So said Rep. Juan Zapata, R-Miami, who blames the political influence of the insurance industry for many of the problems in the insurance market. And he singled out one man: Rep. Don Brown, R-Defuniak Springs, who chaired the House insurance policy council and is an insurance agent who's "in the pocket of the insurance industry,'' Zapata said.
Zapata made the comments Saturday at a Coral Gables "idea raiser" event spawned by incoming House Speaker Marco Rubio, who left just before the wheels fell off in the room. Miami's WINZ 940 AM radio host Jim DeFede got a hold of the tape of the meeting from Miami Rep. Julio Robaina, played it on the show this morning and then phoned a confused Don Brown.
"His name’s Don Brown. And you know how we talked about the Panhandle exempting themselves [from the building code]. Well, that’s the guy who’s the chairman of the insurance committee, Don Brown," Zapata said on the tape.
"And I will tell you this much, on the record, and I hope he hears this: He is in the pocket of the insurance companies."
Robaina tried to stop him, but Zapata continued.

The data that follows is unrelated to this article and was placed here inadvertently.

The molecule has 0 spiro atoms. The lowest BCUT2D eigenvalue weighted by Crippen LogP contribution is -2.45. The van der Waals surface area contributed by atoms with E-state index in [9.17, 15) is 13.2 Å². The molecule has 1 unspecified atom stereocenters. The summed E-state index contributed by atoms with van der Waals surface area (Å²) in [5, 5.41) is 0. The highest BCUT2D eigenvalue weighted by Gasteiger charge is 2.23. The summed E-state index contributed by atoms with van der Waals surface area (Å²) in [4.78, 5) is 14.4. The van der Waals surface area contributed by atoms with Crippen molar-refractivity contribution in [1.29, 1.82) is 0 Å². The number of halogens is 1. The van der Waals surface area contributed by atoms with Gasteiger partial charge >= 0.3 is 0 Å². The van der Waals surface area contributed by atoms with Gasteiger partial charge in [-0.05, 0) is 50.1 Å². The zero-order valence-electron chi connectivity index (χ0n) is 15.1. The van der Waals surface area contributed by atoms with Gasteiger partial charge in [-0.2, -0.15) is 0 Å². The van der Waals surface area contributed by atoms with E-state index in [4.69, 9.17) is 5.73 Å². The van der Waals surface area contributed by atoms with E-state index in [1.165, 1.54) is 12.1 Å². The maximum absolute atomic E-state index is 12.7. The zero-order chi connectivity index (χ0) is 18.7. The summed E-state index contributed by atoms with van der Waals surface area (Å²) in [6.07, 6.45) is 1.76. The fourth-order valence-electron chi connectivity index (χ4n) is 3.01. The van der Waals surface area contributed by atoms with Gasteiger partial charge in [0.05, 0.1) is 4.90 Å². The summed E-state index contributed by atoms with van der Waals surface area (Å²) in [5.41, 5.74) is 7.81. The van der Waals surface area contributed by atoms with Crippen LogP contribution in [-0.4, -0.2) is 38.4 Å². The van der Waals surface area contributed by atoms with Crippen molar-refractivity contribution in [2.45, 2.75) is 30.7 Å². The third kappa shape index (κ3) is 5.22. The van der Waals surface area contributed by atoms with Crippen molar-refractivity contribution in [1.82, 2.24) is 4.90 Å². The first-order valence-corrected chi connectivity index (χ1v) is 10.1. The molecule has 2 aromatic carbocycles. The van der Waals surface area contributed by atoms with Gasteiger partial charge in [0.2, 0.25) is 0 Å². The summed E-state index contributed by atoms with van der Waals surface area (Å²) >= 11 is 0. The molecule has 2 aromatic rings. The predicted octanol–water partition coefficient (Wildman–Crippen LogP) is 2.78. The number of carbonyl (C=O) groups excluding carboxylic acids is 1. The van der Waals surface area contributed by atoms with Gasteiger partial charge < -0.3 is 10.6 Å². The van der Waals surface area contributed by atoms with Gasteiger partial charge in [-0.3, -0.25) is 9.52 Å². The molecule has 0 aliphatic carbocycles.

"I wish Speaker designate Marco Rubio was here. I hope he doesn’t chair an insurance committee because it would be a disservice to all of you."
Said Brown: "I can only tell you that, there is no question I have about 30 years experience as an insurance agent. I can just tell you in that 30 years on three different occasions that arbitrary decisions by insurance companies have almost bankrupt me and I would simply respond I am not a fan of insurance companies any more than any one else." He later said he didn't know Zapata had such feelings, but said, "I won't bring this up with him. At my age, I've learned some things are better left unsaid."
Not Zapata. Here's how he began his rant, agreeing all the while with incoming House Minority Leader Dan Gelber, a Miami Democrat: "The Republican Party has failed you, and not because we haven’t tried but I think we haven’t tried hard enough. And I think it’s obvious by the results. I think for far too long we created a system that really benefited the insurance companies. And we have been afraid."